Topeka has long been a convergence point for transportation modes. The depot, a fine example of sleek mid-century modern style, opened in 1950 and was built by the Santa Fe Railway.
500 SE Holliday Place at SE 5th Street Topeka, KS 66607
- Annual Station Revenue (2015)
- Annual Station Ridership (2015)
|Facility Ownership||BNSF Railway|
|Parking Lot Ownership||BNSF Railway|
|Platform Ownership||BNSF Railway|
|Track Ownership||BNSF Railway|
|25 Long Term Parking Spaces||Accessible Platform||Accessible Restrooms|
|Accessible Waiting Room||Accessible Water Fountain||Bike Boxes|
|Checked Baggage||Dedicated Parking||Enclosed Waiting Area|
|Help With Luggage||Restrooms||Shipping Boxes|
|Short Term Parking Spaces||Wheelchair||Wheelchair Lift|
- Southwest Chief
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The railroad has been integral to the history of Topeka, as this city was the origin of the Atchison, Topeka & Santa Fe Railway (ATSF) that followed the famous Santa Fe Trail across the American West.
The present depot opened in 1950, during a time when the ATSF was attempting to modernize its infrastructure and image. Designed in the sleek mid-century modern style, marked by clean lines and minimal ornamentation, the Topeka depot is similar to others that the railroad erected in Lawrence and Hutchinson, Kan. and La Junta, Colo.
Unlike those examples, which are constructed of brick, the Topeka depot is clad in an off-white stone cut into squares. This geometric motif carries over into the windows too, which are composed of large square panes of glass. Typical features of the mid-century modern aesthetic found in the building include a flat roof, panoramic corner windows, glass block, streamlined metal lettering, terrazzo flooring and the prominent use of neon.
In June 2006, the depot was reopened amid much fanfare after current owner BNSF Railway undertook a remodeling that included new ceiling tile, painting and a new water fountain.
Topeka has long been a convergence point for transportation. A ferry established in this area in 1842 to cross the Kansas River on the Oregon Trail. In the 1850s, trade increased along a military road from Fort Leavenworth to Fort Riley through this area.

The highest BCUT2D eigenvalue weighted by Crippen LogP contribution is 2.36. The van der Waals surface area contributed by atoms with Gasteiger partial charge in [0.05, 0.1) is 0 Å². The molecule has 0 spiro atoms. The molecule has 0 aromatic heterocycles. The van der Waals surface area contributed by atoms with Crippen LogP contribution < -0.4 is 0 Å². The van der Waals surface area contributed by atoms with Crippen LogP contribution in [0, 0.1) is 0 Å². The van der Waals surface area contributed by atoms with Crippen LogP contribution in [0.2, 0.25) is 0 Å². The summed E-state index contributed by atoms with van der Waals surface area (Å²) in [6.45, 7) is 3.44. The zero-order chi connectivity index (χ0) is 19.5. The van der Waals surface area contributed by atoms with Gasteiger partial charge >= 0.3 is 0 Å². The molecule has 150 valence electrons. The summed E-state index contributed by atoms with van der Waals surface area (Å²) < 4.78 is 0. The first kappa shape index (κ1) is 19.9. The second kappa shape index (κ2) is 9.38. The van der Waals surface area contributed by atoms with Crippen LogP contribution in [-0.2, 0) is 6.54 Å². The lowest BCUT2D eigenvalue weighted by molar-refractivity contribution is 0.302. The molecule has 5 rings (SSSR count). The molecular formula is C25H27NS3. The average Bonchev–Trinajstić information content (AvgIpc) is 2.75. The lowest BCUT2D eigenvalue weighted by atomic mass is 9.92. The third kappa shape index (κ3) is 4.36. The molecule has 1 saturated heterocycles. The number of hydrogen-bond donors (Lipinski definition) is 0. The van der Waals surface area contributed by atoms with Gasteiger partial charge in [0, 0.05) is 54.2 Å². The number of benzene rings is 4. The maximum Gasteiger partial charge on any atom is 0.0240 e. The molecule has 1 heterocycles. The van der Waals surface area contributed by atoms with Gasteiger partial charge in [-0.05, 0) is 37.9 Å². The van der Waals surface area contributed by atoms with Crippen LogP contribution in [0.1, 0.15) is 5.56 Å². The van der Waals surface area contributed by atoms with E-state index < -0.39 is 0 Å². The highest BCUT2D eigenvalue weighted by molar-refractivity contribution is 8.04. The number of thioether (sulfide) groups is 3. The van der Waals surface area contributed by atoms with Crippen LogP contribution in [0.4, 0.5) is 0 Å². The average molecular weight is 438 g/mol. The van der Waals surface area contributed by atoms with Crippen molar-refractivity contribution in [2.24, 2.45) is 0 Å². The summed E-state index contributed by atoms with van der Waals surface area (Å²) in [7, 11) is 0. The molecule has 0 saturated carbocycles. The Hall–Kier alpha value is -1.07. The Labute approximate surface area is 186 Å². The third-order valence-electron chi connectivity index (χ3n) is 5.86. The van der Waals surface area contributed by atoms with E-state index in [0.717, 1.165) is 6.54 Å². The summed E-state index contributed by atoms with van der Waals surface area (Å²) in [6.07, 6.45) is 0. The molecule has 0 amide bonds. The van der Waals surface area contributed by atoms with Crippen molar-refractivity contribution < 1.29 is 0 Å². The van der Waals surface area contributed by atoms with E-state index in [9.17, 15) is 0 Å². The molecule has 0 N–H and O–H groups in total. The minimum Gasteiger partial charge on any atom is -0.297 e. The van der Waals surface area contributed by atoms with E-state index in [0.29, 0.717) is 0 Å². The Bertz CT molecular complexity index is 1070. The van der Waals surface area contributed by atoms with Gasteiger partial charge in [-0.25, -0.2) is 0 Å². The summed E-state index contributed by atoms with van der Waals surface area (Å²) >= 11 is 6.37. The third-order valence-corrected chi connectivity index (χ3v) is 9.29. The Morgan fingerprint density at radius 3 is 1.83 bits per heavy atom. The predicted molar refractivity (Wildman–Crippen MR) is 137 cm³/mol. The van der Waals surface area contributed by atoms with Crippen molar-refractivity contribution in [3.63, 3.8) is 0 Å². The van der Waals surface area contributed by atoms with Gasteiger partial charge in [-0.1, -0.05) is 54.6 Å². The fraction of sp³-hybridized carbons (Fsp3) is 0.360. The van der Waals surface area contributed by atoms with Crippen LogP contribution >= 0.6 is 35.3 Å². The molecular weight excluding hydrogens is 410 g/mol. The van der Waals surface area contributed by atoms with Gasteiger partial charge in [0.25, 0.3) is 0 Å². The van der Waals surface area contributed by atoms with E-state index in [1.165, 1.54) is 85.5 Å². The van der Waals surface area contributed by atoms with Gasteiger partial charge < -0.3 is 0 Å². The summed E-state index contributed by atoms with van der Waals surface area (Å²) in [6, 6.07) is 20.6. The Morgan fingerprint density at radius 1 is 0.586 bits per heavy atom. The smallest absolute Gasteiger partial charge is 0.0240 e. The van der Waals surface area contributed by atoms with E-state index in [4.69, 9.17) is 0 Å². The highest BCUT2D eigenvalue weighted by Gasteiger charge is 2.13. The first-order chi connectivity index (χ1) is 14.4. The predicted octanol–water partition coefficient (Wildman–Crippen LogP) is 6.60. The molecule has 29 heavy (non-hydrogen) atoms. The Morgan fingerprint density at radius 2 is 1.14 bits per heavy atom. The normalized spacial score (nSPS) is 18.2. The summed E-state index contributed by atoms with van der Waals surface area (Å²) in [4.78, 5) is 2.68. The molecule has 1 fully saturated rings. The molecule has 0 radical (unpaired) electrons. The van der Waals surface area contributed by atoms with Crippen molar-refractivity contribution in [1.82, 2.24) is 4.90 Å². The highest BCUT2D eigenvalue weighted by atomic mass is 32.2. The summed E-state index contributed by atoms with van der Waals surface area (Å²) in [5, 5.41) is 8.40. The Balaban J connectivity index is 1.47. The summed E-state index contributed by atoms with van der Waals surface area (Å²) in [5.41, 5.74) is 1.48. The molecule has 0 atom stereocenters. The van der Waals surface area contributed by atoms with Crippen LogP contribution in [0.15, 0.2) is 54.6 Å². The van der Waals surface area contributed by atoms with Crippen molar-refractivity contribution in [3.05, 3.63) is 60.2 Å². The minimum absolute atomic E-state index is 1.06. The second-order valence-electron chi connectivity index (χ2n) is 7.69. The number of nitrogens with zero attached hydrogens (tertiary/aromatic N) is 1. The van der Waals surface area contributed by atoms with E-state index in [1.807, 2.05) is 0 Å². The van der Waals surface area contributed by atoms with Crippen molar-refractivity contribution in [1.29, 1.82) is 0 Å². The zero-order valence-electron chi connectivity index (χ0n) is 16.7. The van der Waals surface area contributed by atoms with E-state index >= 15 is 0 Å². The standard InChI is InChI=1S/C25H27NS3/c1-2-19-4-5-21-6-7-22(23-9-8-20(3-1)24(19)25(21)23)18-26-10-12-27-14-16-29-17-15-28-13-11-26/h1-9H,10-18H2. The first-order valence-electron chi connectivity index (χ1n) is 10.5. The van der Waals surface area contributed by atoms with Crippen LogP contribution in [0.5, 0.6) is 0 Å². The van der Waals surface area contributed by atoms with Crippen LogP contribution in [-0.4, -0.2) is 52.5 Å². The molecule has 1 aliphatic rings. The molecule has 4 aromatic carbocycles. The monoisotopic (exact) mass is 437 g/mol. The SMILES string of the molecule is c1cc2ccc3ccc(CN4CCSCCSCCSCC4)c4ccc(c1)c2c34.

The city was founded by a group of Free State settlers in 1854 from Lawrence and New England, and chartered as a city in 1857. The city was prominent in the political conflict between pro-slavery groups and the anti-slavery Free Soil Party. Among the city’s founders was Cyrus K. Holliday, who would become mayor of Topeka and founder of the Atchison, Topeka and Santa Fe Railroad. In 1859, Holliday went on to establish the headquarters in the city for the construction of the Atchison Topeka & Santa Fe Railroad. By the 1860s, Topeka became a commercial and transportation hub because of the prolific trade upon the river as well as the railroad.
When Kansas was admitted to the Union in 1861, Topeka had already become the state capital. It is also the seat of Shawnee County. The name “Topeka” comes from a Kansas tribal name meaning, “a good place to grow (prairie) potatoes.” Today, Topeka is an important shipping point for cattle and wheat, and is a marketing and processing center for farm products, as well as being a manufacturing center and headquarters for many well-known retail brands. The Menninger family established their world-famous clinic there, which operated in the city from 1919 to 2003; thus, Topeka has been an important location for psychiatric research and therapy.
In 1869, after the close of the Civil War, the ATSF started moving west from Topeka. General offices and machine shops were established in Topeka in 1878, and a passenger depot was operating there by 1880. The Topeka Harvey House, the second such, opened in 1878 as part of the Santa Fe depot and remained open until 1940. In the days before dining cars became common, passengers had to detrain in order to eat a meal at a trackside restaurant. The food was generally of poor quality until Fred Harvey revolutionized the offerings starting in the 1870s.
By the turn of the twentieth century, the ATSF and Fred Harvey began to build a series of grand trackside hotels and restaurants meant to attract tourists and help generate money for both companies. The buildings often adhered to fanciful designs that looked to the region’s American Indian and Spanish past. Drawing on these traditions, the railroad and Fred Harvey created resorts replete with a bit of exoticism that attracted tourists from across the United States and even from abroad.
Amtrak provides ticketing and baggage services at this station, which is served by two daily trains.